Thák se báse gadiir pare,
Kál se preme ásve neme
Karbe re t́ar máthá niicu.

[Say nothing to those who call you mad
Who throw dust today, and call you a cad
Tomorrow at the break of dawn,
They will approach you, garland in hand.
Leave them alone on their cosy seats
Reputation mad and puffed with conceit
Surely tomorrow they will have to bow down
With flowing love and humbled crown.]


Adrśt́ere shudhhálem emani niśt́ur bale
Ke more tániche pashcáte.
Se kahila, “Phire dekh,”
Dekhilám ámi,
Pashcáte tániche more pashcáter ámi.

[I asked the Lord of my life, “Who is pulling me from behind with such irresistible force?” He told me to look back. I did, and found that my own mental reactive momenta were pulling me back.]

The pashcáter ámi [the “me” behind me] of the poem refers to the extra-cerebral memory.


Chili ámár putul kheláy prabháte Shivapújár beláy
Tore ámi bheḿgechi ár gaŕechi
Tui ámár t́hákurer sane chili pújár siḿhásane
Tánri pújáy tomár pújá karechi
Sab devatár árádhya dhan nitya káler tui purátan
Tui prabháter álor samavayasii
Tui asiimer utsa hate esechis ánandasrote
Nútan haye ámár buke bilasi.

[You were there in the play of my childhood dolls,
You were there in my morning worship of Shiva.
I have broken and rebuilt your image again and again.
You are seated on the altar with my deity;
When I do His worship, I worship You as well.
You are the supreme goal of all gods,
Eternal, the oldest of the old.
You are as old as the morning radiance.
Emerging from the origin of infinity
In an eternal flow of bliss,
In expressions ever-new,
You are shining in my heart.]


Kon álote práńer pradiip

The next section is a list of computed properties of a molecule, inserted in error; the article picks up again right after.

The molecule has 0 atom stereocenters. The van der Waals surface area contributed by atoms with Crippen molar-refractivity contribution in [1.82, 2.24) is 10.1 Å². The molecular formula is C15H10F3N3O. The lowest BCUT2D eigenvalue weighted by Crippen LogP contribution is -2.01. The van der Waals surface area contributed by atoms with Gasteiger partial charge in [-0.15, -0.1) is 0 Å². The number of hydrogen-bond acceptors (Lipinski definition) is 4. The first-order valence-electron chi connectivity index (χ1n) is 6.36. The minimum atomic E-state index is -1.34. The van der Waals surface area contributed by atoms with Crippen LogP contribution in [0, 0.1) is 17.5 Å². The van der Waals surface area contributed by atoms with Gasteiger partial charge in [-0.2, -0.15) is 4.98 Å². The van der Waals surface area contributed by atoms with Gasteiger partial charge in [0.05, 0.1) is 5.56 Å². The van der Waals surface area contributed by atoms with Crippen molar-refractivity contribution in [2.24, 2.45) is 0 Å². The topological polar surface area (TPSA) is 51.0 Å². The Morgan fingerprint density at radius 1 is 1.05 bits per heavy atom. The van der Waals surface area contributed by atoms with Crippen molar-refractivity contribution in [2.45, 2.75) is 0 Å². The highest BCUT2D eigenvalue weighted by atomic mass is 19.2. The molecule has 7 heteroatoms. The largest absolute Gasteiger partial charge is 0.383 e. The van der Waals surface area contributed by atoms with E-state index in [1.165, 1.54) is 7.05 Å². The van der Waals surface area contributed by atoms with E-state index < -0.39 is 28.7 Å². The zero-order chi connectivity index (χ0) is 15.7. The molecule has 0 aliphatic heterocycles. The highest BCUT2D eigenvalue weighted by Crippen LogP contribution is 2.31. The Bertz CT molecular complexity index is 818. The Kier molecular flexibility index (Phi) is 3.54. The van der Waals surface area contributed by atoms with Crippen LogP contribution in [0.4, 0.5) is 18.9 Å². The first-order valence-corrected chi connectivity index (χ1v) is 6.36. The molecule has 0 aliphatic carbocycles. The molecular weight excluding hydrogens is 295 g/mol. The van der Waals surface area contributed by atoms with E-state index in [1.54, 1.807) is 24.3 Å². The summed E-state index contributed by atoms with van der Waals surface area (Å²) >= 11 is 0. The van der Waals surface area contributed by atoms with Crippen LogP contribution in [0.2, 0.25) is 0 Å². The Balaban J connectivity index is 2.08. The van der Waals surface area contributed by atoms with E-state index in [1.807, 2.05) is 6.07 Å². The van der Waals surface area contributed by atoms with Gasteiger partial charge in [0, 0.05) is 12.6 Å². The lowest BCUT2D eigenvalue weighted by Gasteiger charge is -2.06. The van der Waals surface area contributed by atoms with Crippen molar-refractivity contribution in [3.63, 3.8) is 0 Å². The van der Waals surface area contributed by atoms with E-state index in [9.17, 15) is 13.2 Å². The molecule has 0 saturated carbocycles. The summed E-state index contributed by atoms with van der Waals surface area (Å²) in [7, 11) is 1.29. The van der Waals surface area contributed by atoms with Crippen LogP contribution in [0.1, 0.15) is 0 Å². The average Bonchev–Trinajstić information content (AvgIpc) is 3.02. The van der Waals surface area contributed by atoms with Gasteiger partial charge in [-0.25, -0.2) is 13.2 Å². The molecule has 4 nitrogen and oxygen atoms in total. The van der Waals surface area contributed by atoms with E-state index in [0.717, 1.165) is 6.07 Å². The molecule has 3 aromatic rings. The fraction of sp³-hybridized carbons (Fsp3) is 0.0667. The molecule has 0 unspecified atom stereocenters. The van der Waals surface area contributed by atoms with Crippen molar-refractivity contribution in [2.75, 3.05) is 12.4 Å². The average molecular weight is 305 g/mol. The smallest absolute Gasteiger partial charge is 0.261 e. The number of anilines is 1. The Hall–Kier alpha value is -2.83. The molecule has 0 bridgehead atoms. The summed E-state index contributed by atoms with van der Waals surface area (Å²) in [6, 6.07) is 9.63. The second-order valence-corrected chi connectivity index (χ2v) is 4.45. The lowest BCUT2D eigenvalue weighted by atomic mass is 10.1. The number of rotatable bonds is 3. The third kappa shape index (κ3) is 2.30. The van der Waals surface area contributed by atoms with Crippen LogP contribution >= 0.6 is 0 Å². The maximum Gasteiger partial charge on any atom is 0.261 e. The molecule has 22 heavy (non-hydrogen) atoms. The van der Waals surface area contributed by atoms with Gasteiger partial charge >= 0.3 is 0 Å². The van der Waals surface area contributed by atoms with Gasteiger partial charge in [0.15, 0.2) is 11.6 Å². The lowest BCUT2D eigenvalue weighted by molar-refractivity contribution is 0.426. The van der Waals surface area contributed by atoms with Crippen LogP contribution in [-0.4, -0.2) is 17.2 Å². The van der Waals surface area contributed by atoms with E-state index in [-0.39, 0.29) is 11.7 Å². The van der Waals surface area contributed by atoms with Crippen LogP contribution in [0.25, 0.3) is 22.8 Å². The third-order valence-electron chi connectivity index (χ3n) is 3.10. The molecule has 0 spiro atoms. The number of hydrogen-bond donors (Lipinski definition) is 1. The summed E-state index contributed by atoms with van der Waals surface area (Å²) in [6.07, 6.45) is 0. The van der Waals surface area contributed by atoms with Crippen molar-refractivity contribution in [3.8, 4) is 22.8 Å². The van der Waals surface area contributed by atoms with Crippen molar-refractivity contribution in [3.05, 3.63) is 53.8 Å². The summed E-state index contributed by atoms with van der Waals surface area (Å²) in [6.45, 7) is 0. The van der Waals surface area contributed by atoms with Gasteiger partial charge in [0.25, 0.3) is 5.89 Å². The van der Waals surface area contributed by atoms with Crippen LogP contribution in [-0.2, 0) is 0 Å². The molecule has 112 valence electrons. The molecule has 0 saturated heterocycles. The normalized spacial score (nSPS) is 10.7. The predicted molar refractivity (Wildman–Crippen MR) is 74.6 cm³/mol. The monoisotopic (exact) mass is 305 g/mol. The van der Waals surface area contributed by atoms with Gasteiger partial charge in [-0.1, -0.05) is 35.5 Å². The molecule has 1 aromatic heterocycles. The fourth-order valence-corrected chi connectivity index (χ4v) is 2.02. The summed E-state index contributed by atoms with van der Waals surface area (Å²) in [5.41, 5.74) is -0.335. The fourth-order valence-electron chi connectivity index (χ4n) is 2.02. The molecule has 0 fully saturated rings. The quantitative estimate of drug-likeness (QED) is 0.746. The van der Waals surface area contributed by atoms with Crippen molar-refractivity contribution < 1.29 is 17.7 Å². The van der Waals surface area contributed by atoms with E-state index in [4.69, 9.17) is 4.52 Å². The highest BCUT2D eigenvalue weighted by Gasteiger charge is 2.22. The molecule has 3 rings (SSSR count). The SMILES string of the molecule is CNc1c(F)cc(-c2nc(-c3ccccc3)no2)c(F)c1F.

Jváliye tumi dharáy ása
Sádhak ogo premik ogo
Págal ogo dharáy ása.

[Enkindling the light of your lamp
With what divine light have you come to Earth?
O sádhaka, O devotee, O intoxicated one
With what divine light have you come to Earth?]


Je tore págal bale
Táre tui balisne kichu.

[To those who call you a lunatic
Do not say anything.]


Hiḿsáy unmatta prthvii nitya nit́hura dvandva
Ghora kut́ila pantha táhára lobha jat́ila bandha.

[Mad with violence is the world,
Cruel are the battles which [[rage]] each day.
Crooked indeed are the ways of the world
Bound by the noose of greed.]


Vishvajaner páyer tale Dhúlimay ye bhúmi Sei to svargabhúmi Sabáy niye sabár majhe Lukiye ácha tumi Sei to ámar tumi.

[This dusty earth which humanity treads – this is indeed heaven; You who are within all, hiding in every heart – You are indeed mine.]


Pathik ámi pathei básá
Ámár jeman yáoyá temani ásá.

[I am a traveller, the path is my resting place. My coming and going are one and the same.]


Vishva joŕá phánd petecha kemane di-i phánki,
Ádhek dhará paŕechi go, ádhek áche bákii.

[O Lord, You have set Your traps all over the world; half of myself is caught, the other half is not caught.]


Patana-abhyudayabandhur panthá
Yuga yuga dhávita yátrii.

[Travellers have been moving unceasingly for ages along that high and rugged path of rise and fall.]


“Why are you lying in the gloom of the temple?
Raise your eyes. Look! God is not confined to four walls.
He has gone where the farmers are tilling and toiling all year round”.
–Rabindranath Tagore


Tumi kemon kare gán karo he, guńii
Ámi abák haye gán kebol shuni
Shurer álo bhuban phele cheye
Shurer háoyá chale gagan beye
pásán tute byákul bege dheye
Bahiyá jáy shurer shuradhanii
Mane kari amni shure gái
Kanthe ámár shur khunje ná pái
Kaite kii caj, kaite kathá badhe
Hár mene je paráń ámár kánde
Ámáy tumi phelecho kon phánde
Choidike mor shurer jál buni

About Suresh Emre

I have worked as a physicist at the Fermi National Accelerator Laboratory and the Superconducting Super Collider Laboratory. I am a volunteer for the Renaissance Universal movement. My main goal is to inspire the reader to engage in Self-discovery and expansion of consciousness.